December 17, 2016

Janny Sikazwe selected to handle 2016 CWC Final

Janny Sikazwe has been appointed to handle the final match of the 2016 FIFA Club  World Cup, between  Real Madrid and Kashima Antlers, to be played on 18 December 2016 in Yokohama.
The Zambian will be the first African match official to take charge of an international final in a FIFA-organized tournament since Said Belqola who officiated the 1998 World Cup final between France and Brazil.

Sikazwe, a FIFA referee since 2007, will be assisted by Marwa Range from Kenya and Jerson Dos Santos from Angola. Hungarian Viktor Kassai  will serve as fourth official.

Final
18 December 2016, 11:30 CET (Yokohama)
Real Madrid CF (ESP) - 
Kashima Antlers (JPN) 
Referee: Janny Sikazwe (ZAM)
Assistant Referee 1: Aden Marwa Range (KEN)
Assistant Referee 2: Jerson Emiliano Dos Santos (ANG)
Fourth Official: Viktor Kassai (HUN)
Reserve AR: György Ring (HUN)  
VAR: Danny Makkelie (NED), Damir Skomina (SVN), Bakary Gassama (GAM) 

A few hours earlier, the third place final will be played in the same stadium, between Club América and Atlético Nacional. The referee selected by FIFA for this clash is Nawaf Shukralla (BHR), while Abdelkader Zitouni  from Tahiti will take the duties of fourth official.

Third Place Final
18 December 2016, 08:00 CET (Yokohama)
Club América  (MEX) - Atlético Nacional (COL)
Referee: Nawaf Shukralla (BHR)
Assistant Referee 1: Yaser Tulefat (BHR)
Assistant Referee 2: Taleb Al Marri (QAT) 
Fourth Official: Abdelkader Zitouni (TAH)
Reserve AR: Philippe Revel (TAH)
VAR: 

25 Comments:

  1. 85 minutes played and I find it absolutely "laughable" that Shukralla was even considered for the final. But then again, Busacca and Co. are not known for making great decisions in regards to assignments. Shukralla has shown little to no personality. He's continuously tried to talk his way out of issues. But his words seem to fall on deaf ears. Card management has been all over the place. To include a case of mistaken identity, which he fortunately corrected. And he's simply not had a clear disciplinary line set throughout the entire match.

    Based on this performance, I would have been perfectly okay with Zitouni handling the match.

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    1. 1) At Olympia 2016, FIFA appointed some assistant referees for games in groups they were actually not allowed to officiate in due to country neutrality - FIFA had to mix some teams to correct that.

      2) FIFA is obviously unable to plan appointments for a tournament with 8 games.

      All in all, it seems as if this is either a problem related to a systematical inability to do the minimum what referee managers should be able to do or they simply do not care about what they do.

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  2. Sikazwe is really doing well, correct penalty now (first holding, then a clear block bringing the Real attacker to the ground). No need to be overruled by VARs.

    In general, very modern approach, good positioning and disciplinary control. Appears to be self-confident and assertive. Along with Gassama, Africa seems to have a good official for WC 2018 who might be on the level of the other confederations.

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    1. I agree with your impressions, AR2 with a correctly disallowed goal right now. So far, a good officiating without the need of VAR.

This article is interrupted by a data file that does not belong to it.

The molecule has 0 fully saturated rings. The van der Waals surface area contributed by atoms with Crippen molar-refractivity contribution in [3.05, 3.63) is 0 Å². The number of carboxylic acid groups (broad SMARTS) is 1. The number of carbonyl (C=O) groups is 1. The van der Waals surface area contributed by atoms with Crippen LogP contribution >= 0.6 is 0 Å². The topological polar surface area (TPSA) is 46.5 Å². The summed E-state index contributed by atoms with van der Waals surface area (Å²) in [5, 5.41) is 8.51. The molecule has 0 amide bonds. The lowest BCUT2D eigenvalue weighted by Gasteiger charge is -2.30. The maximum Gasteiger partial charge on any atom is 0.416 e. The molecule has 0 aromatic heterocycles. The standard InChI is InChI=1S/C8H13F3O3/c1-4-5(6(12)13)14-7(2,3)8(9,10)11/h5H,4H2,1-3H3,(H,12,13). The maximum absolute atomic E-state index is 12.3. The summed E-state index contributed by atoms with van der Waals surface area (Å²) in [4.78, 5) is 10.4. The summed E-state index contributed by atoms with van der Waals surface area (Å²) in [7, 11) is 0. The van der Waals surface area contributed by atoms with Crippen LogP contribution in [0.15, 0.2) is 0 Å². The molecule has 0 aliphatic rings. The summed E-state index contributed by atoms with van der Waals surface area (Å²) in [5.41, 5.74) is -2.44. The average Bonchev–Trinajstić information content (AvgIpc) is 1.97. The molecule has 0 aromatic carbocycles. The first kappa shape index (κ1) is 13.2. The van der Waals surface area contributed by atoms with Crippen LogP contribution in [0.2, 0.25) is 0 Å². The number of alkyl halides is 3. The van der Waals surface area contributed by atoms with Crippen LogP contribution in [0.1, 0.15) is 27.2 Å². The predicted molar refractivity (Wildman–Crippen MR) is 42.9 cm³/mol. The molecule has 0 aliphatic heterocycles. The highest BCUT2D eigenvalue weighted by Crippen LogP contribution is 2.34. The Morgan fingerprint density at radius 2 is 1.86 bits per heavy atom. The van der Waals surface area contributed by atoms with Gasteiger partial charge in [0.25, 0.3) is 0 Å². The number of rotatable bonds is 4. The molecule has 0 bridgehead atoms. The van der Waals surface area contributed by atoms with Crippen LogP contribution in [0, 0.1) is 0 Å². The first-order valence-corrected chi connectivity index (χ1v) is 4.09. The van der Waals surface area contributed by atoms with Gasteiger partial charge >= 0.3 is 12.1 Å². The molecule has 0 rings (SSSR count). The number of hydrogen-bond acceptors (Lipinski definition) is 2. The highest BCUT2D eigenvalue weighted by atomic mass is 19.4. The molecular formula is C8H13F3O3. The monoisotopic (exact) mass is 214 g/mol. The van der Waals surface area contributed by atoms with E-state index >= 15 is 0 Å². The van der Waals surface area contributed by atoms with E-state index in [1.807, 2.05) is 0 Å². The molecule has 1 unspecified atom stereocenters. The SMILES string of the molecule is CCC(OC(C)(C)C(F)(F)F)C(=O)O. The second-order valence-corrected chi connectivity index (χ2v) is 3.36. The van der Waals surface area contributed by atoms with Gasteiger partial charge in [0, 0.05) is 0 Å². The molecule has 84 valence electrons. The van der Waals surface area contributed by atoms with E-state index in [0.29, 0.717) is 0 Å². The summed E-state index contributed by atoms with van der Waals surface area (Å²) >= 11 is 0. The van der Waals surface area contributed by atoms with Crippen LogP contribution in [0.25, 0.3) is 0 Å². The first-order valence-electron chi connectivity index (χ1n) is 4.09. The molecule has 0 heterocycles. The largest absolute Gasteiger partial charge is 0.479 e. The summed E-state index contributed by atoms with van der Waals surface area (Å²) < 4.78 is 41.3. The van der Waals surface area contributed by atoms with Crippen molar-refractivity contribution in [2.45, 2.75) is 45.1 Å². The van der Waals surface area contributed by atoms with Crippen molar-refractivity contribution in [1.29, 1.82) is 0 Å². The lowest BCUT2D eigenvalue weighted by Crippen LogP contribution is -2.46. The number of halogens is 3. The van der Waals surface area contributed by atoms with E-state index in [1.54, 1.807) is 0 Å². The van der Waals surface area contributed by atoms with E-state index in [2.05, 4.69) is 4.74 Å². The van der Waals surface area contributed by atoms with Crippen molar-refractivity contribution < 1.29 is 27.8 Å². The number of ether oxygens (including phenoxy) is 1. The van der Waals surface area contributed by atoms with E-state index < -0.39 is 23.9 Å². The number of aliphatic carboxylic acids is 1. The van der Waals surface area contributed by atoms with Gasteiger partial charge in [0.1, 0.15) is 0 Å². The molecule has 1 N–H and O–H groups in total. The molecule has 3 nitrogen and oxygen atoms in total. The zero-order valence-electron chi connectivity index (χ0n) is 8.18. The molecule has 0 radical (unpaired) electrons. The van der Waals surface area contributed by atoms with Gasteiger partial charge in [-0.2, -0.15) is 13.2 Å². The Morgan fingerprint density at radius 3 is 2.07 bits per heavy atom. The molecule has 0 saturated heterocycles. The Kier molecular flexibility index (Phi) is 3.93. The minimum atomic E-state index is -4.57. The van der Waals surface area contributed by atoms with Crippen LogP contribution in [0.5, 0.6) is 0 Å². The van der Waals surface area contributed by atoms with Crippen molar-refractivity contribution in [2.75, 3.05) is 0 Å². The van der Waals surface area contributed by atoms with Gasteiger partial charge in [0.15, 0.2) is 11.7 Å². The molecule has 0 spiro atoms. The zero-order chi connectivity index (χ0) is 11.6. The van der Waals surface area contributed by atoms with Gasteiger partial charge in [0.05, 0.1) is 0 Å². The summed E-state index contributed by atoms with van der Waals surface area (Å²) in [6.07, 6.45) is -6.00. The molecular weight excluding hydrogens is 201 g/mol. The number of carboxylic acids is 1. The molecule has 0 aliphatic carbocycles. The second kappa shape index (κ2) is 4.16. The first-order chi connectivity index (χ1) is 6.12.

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    2. Wtf happened in the 90+1'? Ramos stopped promising attack being already booked. Sikazwe wanted to give him a second yellow card but most likely was waiting for confirmation from VAR. Some protests of Kashima players in that moment. After that, he still awarded a free kick but did not issue a 2nd YC to Ramos... Maybe in Busacca's eyes it was not SPA. In fact, there was another Real player who was in a similar distance from the ball as Kashima player. But, would the 2nd YC have been an obvious error (only such should be overruled by VAR)? I don't think so... It looked really poor.

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    3. Prior to the 3:2 goal, AR2 raised his flag quite early even though the attacker in offside was 10-20 metres away from the ball he would probably have never reached. Wait-and-see-error or acceptable flag?

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    4. Niclas. That's a good decision.
      1:risk for collision.
      2:affected the GK by running towards the ball. So in my eyes he was correctly punished for offside.

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    5. He was the only player of attacking team who was in attack (if you know what I mean), so OK flag for my taste

      https://streamable.com/2clvj

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    6. Thanks for your reply. I would add 3: He strived for the ball, there was no other attacker who could have reached the ball... and the flag somehow also stopped his run.

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    7. :)
      Thanks also for the videos.

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    8. In my opinion it was definitely a too early flag.

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    9. Too early flag, the attacker in offside position made no influence on the play or the opponent, so he should not have been punished. In theory, what if the goalkeeper kicked the ball, but due to the very strong wind it was taken back into his goal? Should the goal be dissallowed due to offside? Of course not.